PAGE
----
Sensory hearing loss is the most common form of hearing loss in the world. It stems from the minuscule hair cells in your inner ear getting damaged. When this happens, the hairs are unable to work correctly and pick up sound vibrations, which they then deliver through nerve pathways to the brain. As a result, your ability to hear will decrease significantly as the hairs become more and more damaged. 

There are many causes of sensory hearing loss, and the most common is age. Age-related hearing loss is sensory because the small hair cells will naturally deteriorate and become damaged as your body gets older. However, exposure to loud noises can speed up the death of these cells, which is why many people end up with sensory hearing loss if they live or work in noisy environments. 

The good news is that you can treat sensory hearing loss with hearing aids. But some people wonder if you will benefit from a hearing device when you have moderate hearing loss. To understand the answer to this, we need to look at moderate sensory hearing loss in more depth. 

What is moderate sensory hearing loss?

Your audiologist will categorize hearing loss into the following four levels: 

  • Mild 
  • Moderate
  • Severe
  • Profound

Moderate hearing loss is in the middle, and the technical definition is that you can’t hear sounds below around 40-75 decibels. How does this transfer into regular life? Well, people with moderate hearing loss may struggle to pick up on sounds like the telephone ringing or the doorbell chiming. You can still hear people speak, but it might be harder than normal and you need to ask people to repeat themselves. It’s also going to be hard to follow lots of sounds all at once – like if you’re in a busy room with lots of people talking. 

Is moderate sensory hearing loss treatable with hearing aids?

Both mild and moderate sensory hearing loss can be treated with a hearing device. Ironically, a lot of people assume that hearing aids are reserved for severe and profound hearing loss. However, they don’t tend to have any effect on people with really bad hearing problems.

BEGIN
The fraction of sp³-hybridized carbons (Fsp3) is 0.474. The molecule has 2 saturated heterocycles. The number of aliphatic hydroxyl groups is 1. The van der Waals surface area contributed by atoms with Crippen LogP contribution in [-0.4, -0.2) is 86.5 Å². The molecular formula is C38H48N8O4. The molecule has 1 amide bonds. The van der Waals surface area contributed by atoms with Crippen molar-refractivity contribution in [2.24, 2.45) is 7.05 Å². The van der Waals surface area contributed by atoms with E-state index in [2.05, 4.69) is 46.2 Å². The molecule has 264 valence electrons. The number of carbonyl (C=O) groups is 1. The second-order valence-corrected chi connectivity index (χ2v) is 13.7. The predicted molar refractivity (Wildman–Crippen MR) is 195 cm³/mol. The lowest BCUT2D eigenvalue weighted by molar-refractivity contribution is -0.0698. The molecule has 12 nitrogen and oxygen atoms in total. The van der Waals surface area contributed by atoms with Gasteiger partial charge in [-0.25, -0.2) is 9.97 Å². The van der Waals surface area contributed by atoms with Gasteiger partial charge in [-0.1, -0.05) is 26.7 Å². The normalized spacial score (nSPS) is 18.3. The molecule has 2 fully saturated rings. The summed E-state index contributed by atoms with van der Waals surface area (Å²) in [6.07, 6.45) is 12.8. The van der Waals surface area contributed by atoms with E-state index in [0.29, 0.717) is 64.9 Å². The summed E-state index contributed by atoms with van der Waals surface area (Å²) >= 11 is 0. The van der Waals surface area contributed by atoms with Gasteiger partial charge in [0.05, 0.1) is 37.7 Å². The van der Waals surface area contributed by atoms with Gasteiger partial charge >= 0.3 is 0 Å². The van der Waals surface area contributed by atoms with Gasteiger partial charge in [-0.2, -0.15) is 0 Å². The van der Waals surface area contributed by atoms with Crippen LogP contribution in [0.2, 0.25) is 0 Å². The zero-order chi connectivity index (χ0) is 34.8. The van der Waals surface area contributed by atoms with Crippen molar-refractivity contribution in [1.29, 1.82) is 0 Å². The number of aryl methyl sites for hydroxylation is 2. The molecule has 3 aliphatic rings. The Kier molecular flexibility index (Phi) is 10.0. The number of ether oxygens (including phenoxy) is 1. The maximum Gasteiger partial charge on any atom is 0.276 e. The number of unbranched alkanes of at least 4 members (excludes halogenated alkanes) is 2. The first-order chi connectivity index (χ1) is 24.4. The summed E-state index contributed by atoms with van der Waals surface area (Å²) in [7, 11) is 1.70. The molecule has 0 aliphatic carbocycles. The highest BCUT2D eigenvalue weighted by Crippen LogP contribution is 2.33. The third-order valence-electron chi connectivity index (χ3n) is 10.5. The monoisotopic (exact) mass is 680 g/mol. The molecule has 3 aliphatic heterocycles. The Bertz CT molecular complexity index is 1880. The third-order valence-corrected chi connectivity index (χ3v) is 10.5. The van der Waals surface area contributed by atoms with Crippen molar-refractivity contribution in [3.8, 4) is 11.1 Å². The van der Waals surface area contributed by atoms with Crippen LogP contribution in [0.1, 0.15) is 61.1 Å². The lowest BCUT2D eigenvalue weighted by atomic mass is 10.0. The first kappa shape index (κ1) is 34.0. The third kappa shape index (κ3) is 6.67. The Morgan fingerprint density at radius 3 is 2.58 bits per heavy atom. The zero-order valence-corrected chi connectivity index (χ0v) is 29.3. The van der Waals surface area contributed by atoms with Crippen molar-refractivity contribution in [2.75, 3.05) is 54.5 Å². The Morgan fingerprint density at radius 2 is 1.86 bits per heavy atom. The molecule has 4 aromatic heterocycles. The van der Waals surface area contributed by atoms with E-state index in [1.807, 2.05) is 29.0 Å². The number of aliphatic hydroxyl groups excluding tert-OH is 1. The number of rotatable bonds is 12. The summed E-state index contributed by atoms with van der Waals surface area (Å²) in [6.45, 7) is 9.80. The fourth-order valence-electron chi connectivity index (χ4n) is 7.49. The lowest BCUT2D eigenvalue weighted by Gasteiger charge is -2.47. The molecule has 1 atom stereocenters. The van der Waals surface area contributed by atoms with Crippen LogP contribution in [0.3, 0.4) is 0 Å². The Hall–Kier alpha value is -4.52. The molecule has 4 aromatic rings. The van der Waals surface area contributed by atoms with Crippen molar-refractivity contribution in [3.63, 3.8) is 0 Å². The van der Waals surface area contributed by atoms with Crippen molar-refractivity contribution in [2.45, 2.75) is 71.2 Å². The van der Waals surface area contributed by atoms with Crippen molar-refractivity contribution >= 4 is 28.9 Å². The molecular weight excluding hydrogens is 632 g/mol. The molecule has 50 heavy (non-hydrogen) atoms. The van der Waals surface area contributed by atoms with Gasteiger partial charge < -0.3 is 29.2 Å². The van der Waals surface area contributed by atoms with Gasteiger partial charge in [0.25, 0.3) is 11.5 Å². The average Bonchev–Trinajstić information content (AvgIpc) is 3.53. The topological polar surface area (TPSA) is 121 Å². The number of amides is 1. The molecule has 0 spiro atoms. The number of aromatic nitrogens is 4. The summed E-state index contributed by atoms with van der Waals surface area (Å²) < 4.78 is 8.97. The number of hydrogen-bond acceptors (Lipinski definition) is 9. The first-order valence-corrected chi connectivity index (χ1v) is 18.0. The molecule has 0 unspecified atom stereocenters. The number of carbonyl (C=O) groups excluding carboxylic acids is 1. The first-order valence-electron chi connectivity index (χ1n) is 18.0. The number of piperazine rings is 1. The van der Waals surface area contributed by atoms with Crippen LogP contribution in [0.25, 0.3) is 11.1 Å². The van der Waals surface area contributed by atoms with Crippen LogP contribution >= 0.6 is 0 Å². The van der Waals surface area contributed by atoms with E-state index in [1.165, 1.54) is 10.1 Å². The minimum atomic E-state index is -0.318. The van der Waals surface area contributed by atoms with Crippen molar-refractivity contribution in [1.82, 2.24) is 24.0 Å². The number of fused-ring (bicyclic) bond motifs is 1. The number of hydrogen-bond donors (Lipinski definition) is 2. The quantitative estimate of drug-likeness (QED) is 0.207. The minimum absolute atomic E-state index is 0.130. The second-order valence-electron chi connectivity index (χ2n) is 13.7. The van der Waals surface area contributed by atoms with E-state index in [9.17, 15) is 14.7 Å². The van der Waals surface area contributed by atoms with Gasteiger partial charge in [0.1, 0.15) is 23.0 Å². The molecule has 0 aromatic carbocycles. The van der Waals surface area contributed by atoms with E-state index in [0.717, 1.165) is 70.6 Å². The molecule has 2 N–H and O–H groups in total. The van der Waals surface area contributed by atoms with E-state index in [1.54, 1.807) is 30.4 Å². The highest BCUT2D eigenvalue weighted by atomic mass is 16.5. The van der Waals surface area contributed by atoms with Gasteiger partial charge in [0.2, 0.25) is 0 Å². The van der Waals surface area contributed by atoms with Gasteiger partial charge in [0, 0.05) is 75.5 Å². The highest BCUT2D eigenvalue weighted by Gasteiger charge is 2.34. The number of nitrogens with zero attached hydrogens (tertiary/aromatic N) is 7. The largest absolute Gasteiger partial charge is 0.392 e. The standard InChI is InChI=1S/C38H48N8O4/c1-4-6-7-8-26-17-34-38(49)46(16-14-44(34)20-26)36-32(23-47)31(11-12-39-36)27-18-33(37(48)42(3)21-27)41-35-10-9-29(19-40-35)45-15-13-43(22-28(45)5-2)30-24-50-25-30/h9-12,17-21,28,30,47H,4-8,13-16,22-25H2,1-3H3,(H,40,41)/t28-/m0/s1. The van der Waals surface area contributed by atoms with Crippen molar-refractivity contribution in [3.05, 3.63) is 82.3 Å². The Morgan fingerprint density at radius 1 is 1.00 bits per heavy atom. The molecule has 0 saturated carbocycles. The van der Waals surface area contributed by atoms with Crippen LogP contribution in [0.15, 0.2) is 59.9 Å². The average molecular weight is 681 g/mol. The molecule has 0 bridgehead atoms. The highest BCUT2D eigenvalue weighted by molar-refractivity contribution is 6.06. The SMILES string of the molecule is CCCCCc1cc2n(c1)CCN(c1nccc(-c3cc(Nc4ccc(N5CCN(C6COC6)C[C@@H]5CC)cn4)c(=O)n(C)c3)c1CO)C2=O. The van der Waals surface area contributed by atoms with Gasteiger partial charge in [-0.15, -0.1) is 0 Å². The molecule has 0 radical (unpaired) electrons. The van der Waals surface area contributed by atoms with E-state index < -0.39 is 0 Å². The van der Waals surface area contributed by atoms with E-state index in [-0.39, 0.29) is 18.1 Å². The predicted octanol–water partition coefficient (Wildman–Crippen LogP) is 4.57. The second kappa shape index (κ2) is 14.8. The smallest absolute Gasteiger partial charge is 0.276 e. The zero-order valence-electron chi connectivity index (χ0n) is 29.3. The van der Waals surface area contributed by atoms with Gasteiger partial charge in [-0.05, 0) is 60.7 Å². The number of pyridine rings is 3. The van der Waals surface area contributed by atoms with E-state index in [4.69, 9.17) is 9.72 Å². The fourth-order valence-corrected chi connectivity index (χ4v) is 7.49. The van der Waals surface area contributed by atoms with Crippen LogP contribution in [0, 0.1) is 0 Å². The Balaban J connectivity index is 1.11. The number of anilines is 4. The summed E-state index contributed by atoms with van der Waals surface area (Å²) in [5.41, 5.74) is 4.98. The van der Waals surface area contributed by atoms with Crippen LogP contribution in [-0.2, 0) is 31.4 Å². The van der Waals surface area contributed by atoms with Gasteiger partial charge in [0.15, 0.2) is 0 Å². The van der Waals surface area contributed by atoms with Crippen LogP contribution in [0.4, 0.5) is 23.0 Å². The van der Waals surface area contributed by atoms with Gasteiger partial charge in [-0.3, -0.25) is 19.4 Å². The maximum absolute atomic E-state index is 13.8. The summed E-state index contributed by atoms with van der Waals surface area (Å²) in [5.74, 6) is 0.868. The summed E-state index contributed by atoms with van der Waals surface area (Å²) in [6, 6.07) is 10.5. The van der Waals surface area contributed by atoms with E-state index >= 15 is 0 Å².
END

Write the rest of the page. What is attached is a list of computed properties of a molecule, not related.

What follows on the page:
You see, hearing aids work by increasing the power of the sound vibrations that enter your ears. You’ll recall we mentioned how those small sensory hair cells have difficulty picking up regular vibrations. If you can raise the level of the vibrations, then the cells can pick them up once more. 

In turn, they can properly process the sound and send signals to your brain that tells you what the sound is, where it’s coming from, and what’s being said. If you’re on the far end of the moderate spectrum – bordering on severe – then your hearing aids will be configured with a much higher amplification than someone who’s on the lower end of the moderate scale. 

The overall effect is like somebody has flicked a switched and increased the volume in your life. You’ll still have moderate hearing loss, but you can hear perfectly fine when the hearing aids are in place and turned on. So, yes, a hearing device is most certainly helpful for this form of hearing loss. 

Are there any other ways to treat moderate sensory hearing loss?

There are a couple of other ways you can treat this hearing problem. The first depends on what’s caused your hearing loss. As we said, most people suffer from age-related or noise-induced hearing loss. But, the next common cause is disease or infection. If this is the case for you, then treating the disease or infection will usually reverse the effects of sensory hearing loss. 

Lastly, you could get a middle ear implant if hearing aids don’t work. In fact, this option is only given to people who haven’t responded well to hearing aid treatment. It’s like a more advanced hearing aid that gets surgically implanted into your ear. This amplifies the vibrations you experience, allowing the sensory cells to work more efficiently. 

Need help with hearing loss? Contact us today

If you experience moderate sensory hearing loss, then you need to get the correct treatment. At Brentwood Hearing Center, we can offer custom-made hearing aids that are designed to treat your specific hearing problems. We can book you in for a consultation and hearing aid fitting where we look at all the features you need and configure the device to work for your ears. Please feel free to contact us at 615-377-0420 for further details and to learn more about our range of audiology services.